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There’s no such thing as a get-out-of-hell-free card

It is Christmas time again. I’ve been seeing “White Christmas” with Bing Crosby and George Clooney’s mother (Rosemary) on the television. Bill O’Reilly is carrying on about the war on Christmas over at Fox. The atheists are trying to get the religious influence out of the town square. People are more numerous in town doing their shopping. The decorations are up all over the place.

I will be with family. It might likely snow. I’m sure I’ll freeze my little toes off, and I’ll think of the cats back here in Bermuda.

We’ll likely have a big meal on Christmas. We’ll do the presents. It will be a good time.

It’s times like this that I get nostalgic thinking of when I was a child. There were five of us and our parents doing the Christmas thing. I remember my youngest brother dressing up like Santa Claus and walking down the stairs saying, “Ho, ho, ho.” He must have been about five at the time, and everyone started laughing. He died a few years back in an auto accident. My parents are also both gone, and my grandmother and aunt who used to spend every Christmas with us — they’re all gone.

Now, it’s my generation that is up to bat. We’re the oldest ones on the block. We’re the next ones to pass the baton. So, I think back over the life I’ve lived so far. I have not quite gotten to the place I watched my father arrive at in which he had already lived a long life and decided to eat whatever he wanted. So, he ate a lot of candy and drank these horribly sweet cocktails my brother used to make for him. They made me sick just to know they existed. I’m still watching what I eat, but God willing I’m going to get to that stage too, and then I’m going to eat pastries and red meat cooked over a BBQ. I’m going to eat lots of cheese, and drink good wine. I don’t know if my stomach will be able to tolerate it, but at least I have a fantasy to look forward to.

In the meantime I am thankful to be able to be with my children while it’s cold and snowing outside and to reflect on where I’ve been so far in life, what God has given me in terms of a meaningful life. It didn’t have to be the way that it’s been.

A lot of people think of religion as fire insurance — one’s “get out of hell free” card. Religion might be just that, even if there actually is not such thing as a get-out-of-hell-free card. Religion can be a way to pass the time thinking you’ve got the bases covered when you really don’t, and it’s a reason not to have to think about what’s actually going on, but no religion takes care of life where the spiritual rubber hits the road.

Getting out of hell does not come for nothing. It cost Jesus his life, and it costs everyone else theirs. I can hear the brakes going on now. You thought forgiveness and grace was unearned, that there was nothing you could do to work your way into heaven, and I would agree with that. But that doesn’t mean getting out of hell will cost you nothing. It will cost you everything.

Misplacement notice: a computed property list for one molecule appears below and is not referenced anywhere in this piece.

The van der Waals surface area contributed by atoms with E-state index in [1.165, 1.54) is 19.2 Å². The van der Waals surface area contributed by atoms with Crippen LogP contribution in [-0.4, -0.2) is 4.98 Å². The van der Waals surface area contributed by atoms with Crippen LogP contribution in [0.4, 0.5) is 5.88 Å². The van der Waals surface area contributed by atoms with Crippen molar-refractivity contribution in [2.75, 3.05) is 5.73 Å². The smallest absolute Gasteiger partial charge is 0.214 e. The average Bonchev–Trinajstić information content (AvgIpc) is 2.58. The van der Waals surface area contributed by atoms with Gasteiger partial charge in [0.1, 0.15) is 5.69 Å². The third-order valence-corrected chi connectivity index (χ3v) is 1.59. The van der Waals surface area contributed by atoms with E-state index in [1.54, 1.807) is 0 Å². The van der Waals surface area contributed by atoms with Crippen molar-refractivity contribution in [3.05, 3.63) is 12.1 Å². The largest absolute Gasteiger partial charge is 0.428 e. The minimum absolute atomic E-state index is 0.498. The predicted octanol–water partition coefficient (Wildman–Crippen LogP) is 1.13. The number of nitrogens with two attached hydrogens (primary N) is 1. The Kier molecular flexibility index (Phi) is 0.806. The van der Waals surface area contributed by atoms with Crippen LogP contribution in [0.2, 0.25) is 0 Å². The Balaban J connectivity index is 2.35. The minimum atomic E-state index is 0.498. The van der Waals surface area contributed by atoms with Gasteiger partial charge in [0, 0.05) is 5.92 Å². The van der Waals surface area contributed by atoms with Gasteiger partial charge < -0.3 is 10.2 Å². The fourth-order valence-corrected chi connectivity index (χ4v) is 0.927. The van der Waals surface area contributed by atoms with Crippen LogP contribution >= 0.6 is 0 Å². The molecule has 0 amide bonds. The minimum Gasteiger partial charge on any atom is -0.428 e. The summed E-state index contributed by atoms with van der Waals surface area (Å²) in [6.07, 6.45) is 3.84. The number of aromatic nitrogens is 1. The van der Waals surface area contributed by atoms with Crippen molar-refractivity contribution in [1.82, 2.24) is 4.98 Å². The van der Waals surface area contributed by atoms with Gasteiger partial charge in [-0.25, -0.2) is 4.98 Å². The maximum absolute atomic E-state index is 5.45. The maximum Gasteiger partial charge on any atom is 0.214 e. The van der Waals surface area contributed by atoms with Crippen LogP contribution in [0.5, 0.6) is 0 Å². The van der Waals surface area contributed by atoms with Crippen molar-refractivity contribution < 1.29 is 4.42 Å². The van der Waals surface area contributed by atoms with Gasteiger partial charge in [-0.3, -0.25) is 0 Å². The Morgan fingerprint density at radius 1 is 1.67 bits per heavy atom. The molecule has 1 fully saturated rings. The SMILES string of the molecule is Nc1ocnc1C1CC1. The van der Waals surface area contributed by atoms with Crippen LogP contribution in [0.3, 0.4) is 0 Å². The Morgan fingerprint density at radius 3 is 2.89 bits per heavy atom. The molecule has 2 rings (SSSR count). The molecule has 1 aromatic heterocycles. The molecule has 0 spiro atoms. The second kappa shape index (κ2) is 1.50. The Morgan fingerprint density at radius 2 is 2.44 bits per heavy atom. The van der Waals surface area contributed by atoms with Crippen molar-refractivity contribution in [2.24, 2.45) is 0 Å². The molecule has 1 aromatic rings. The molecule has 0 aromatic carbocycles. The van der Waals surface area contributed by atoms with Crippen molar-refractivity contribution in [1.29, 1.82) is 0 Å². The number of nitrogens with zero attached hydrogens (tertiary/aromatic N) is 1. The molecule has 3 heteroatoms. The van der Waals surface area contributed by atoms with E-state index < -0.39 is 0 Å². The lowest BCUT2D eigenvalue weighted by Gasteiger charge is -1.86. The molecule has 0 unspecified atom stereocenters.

It might cost you neutrality and respectability, because you’ll have to admit to someone somewhere in public that you believe Jesus died for your sins. Getting out of hell means coming out for Jesus.

It might cost you friends or lovers, because when Jesus gets inside you (which is what takes place when people believe in Him and trust Him for their eternal lives), you get rather excited about Him. Such people in a previous generation used to be called “Jesus freaks,” because of this phenomenon, and not everyone can tolerate being in a relationship with a Jesus freak.

It might cost you a habit or a customary pleasure if it seems to get in the way of your spiritual growth, and this thing called spiritual growth (technical term is sanctification) will also possibly lead you to watch Christian programming on t.v. or attend church. It’s not that you have to do those things to go to heaven, but it’s that if you really are getting out of hell because of Jesus, then you tend to want to associate with other people in the same boat, or to at least listen to them on the radio or watch them on the television and on YouTube.

You can’t just say that you believe in Jesus but then never make any changes, never show that Jesus makes any difference to the way you live your life. Existentially, people reveal themselves by what they do. It’s in the enactment, the doing, the action. It’s the work of faith that breaths life into the still body of mere affirmation. You can read a creed in church, recite the catechism, and can say that you believe that something is true, but if that doesn’t burrow down inside you to the point where you have to act on what you affirm, then your faith is actually dead. And it’s worthless in regards to getting you out of hell.

So it costs you something. You have to put up or shut up. You have to fight in this world for what you believe, and you have to fight against the world to prove that you believe. Such action may or may not prove it to others, and God already knows the condition of your heart, but the cost of your discipleship is the struggle of faith that proves your faith to yourself. That conflict with oneself costs a lot. Paul said of himself that at many times the good thing he desired to do he did not do and the bad thing he detested he did. He called out, “Oh wretched man that I am! Who can save me from this dynamic?”

There is a get-out-of-hell-free card. But it’s not really free.